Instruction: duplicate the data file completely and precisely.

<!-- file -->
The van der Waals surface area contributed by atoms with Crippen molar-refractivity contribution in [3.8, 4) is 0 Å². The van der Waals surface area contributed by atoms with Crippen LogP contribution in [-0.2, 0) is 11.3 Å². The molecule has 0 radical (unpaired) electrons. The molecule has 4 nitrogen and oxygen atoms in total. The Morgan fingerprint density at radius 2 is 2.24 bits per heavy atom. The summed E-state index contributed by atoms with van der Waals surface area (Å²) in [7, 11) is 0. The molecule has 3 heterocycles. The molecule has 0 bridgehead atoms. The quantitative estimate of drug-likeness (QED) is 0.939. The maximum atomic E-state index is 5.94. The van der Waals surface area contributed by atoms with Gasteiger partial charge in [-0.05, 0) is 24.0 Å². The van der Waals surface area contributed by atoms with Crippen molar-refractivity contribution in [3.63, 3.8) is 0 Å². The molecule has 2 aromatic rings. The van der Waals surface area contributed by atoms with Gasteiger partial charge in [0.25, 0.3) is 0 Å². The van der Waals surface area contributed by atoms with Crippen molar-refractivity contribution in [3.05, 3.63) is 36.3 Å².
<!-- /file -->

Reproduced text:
The van der Waals surface area contributed by atoms with Crippen molar-refractivity contribution in [3.8, 4) is 0 Å². The van der Waals surface area contributed by atoms with Crippen LogP contribution in [-0.2, 0) is 11.3 Å². The molecule has 0 radical (unpaired) electrons. The molecule has 4 nitrogen and oxygen atoms in total. The Morgan fingerprint density at radius 2 is 2.24 bits per heavy atom. The summed E-state index contributed by atoms with van der Waals surface area (Å²) in [7, 11) is 0. The molecule has 3 heterocycles. The molecule has 0 bridgehead atoms. The quantitative estimate of drug-likeness (QED) is 0.939. The maximum atomic E-state index is 5.94. The van der Waals surface area contributed by atoms with Gasteiger partial charge in [-0.05, 0) is 24.0 Å². The van der Waals surface area contributed by atoms with Crippen molar-refractivity contribution in [3.63, 3.8) is 0 Å². The molecule has 2 aromatic rings. The van der Waals surface area contributed by atoms with Gasteiger partial charge in [0.25, 0.3) is 0 Å². The van der Waals surface area contributed by atoms with Crippen molar-refractivity contribution in [3.05, 3.63) is 36.3 Å².